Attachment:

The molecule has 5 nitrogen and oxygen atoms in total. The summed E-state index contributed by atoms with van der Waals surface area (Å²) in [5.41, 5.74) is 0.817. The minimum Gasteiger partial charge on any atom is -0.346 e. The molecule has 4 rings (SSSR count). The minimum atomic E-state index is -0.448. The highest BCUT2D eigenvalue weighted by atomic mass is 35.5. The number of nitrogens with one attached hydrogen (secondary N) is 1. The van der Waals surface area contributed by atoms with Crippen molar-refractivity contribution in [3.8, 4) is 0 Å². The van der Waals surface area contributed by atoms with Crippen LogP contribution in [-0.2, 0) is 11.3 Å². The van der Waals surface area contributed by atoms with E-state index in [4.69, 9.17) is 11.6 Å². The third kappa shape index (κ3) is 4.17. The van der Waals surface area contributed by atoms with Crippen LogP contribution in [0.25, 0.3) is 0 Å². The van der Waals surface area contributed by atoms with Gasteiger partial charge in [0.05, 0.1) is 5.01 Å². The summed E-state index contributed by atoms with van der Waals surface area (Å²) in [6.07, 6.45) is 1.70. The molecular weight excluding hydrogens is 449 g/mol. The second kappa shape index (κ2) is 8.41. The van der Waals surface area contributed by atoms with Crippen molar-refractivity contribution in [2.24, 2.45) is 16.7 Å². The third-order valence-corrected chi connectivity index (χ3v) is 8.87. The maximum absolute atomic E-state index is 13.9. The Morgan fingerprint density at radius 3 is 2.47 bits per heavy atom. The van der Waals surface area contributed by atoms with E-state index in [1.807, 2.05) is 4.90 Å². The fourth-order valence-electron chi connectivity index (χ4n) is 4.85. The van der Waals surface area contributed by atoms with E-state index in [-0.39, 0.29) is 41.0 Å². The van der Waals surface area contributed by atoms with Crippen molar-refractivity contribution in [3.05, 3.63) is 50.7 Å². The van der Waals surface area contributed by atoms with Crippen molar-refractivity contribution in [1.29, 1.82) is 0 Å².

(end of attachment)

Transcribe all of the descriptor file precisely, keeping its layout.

The molecule has 5 nitrogen and oxygen atoms in total. The summed E-state index contributed by atoms with van der Waals surface area (Å²) in [5.41, 5.74) is 0.817. The minimum Gasteiger partial charge on any atom is -0.346 e. The molecule has 4 rings (SSSR count). The minimum atomic E-state index is -0.448. The highest BCUT2D eigenvalue weighted by atomic mass is 35.5. The number of nitrogens with one attached hydrogen (secondary N) is 1. The van der Waals surface area contributed by atoms with Crippen molar-refractivity contribution in [3.8, 4) is 0 Å². The van der Waals surface area contributed by atoms with Crippen LogP contribution in [-0.2, 0) is 11.3 Å². The van der Waals surface area contributed by atoms with E-state index in [4.69, 9.17) is 11.6 Å². The third kappa shape index (κ3) is 4.17. The van der Waals surface area contributed by atoms with Crippen LogP contribution in [0.25, 0.3) is 0 Å². The van der Waals surface area contributed by atoms with Gasteiger partial charge in [0.05, 0.1) is 5.01 Å². The summed E-state index contributed by atoms with van der Waals surface area (Å²) in [6.07, 6.45) is 1.70. The molecular weight excluding hydrogens is 449 g/mol. The second kappa shape index (κ2) is 8.41. The van der Waals surface area contributed by atoms with Crippen molar-refractivity contribution in [2.24, 2.45) is 16.7 Å². The third-order valence-corrected chi connectivity index (χ3v) is 8.87. The maximum absolute atomic E-state index is 13.9. The Morgan fingerprint density at radius 3 is 2.47 bits per heavy atom. The van der Waals surface area contributed by atoms with E-state index in [1.807, 2.05) is 4.90 Å². The fourth-order valence-electron chi connectivity index (χ4n) is 4.85. The van der Waals surface area contributed by atoms with E-state index in [-0.39, 0.29) is 41.0 Å². The van der Waals surface area contributed by atoms with Crippen molar-refractivity contribution in [3.05, 3.63) is 50.7 Å². The van der Waals surface area contributed by atoms with Crippen molar-refractivity contribution in [1.29, 1.82) is 0 Å².